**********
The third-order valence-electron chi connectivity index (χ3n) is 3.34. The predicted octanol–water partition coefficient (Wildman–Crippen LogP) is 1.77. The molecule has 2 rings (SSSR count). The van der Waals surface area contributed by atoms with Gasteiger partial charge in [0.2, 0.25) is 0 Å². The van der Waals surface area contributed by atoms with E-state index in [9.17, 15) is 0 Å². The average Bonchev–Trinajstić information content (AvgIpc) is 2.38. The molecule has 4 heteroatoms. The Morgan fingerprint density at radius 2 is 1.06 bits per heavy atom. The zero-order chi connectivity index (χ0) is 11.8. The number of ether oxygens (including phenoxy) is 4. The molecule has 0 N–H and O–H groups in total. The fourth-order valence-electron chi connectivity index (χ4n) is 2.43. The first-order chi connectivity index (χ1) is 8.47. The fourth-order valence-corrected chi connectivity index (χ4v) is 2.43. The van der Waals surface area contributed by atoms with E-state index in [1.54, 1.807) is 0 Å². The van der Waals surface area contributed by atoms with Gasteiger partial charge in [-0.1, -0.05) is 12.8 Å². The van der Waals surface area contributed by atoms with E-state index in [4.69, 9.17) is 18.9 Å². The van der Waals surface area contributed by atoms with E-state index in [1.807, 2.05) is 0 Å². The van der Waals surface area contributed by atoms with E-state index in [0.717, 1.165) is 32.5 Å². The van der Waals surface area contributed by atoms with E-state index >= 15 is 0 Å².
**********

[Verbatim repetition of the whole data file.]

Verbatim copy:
The third-order valence-electron chi connectivity index (χ3n) is 3.34. The predicted octanol–water partition coefficient (Wildman–Crippen LogP) is 1.77. The molecule has 2 rings (SSSR count). The van der Waals surface area contributed by atoms with Gasteiger partial charge in [0.2, 0.25) is 0 Å². The van der Waals surface area contributed by atoms with E-state index in [9.17, 15) is 0 Å². The average Bonchev–Trinajstić information content (AvgIpc) is 2.38. The molecule has 4 heteroatoms. The Morgan fingerprint density at radius 2 is 1.06 bits per heavy atom. The zero-order chi connectivity index (χ0) is 11.8. The number of ether oxygens (including phenoxy) is 4. The molecule has 0 N–H and O–H groups in total. The fourth-order valence-electron chi connectivity index (χ4n) is 2.43. The first-order chi connectivity index (χ1) is 8.47. The fourth-order valence-corrected chi connectivity index (χ4v) is 2.43. The van der Waals surface area contributed by atoms with E-state index in [1.54, 1.807) is 0 Å². The van der Waals surface area contributed by atoms with Gasteiger partial charge in [-0.1, -0.05) is 12.8 Å². The van der Waals surface area contributed by atoms with E-state index in [4.69, 9.17) is 18.9 Å². The van der Waals surface area contributed by atoms with E-state index in [1.807, 2.05) is 0 Å². The van der Waals surface area contributed by atoms with E-state index in [0.717, 1.165) is 32.5 Å². The van der Waals surface area contributed by atoms with E-state index >= 15 is 0 Å².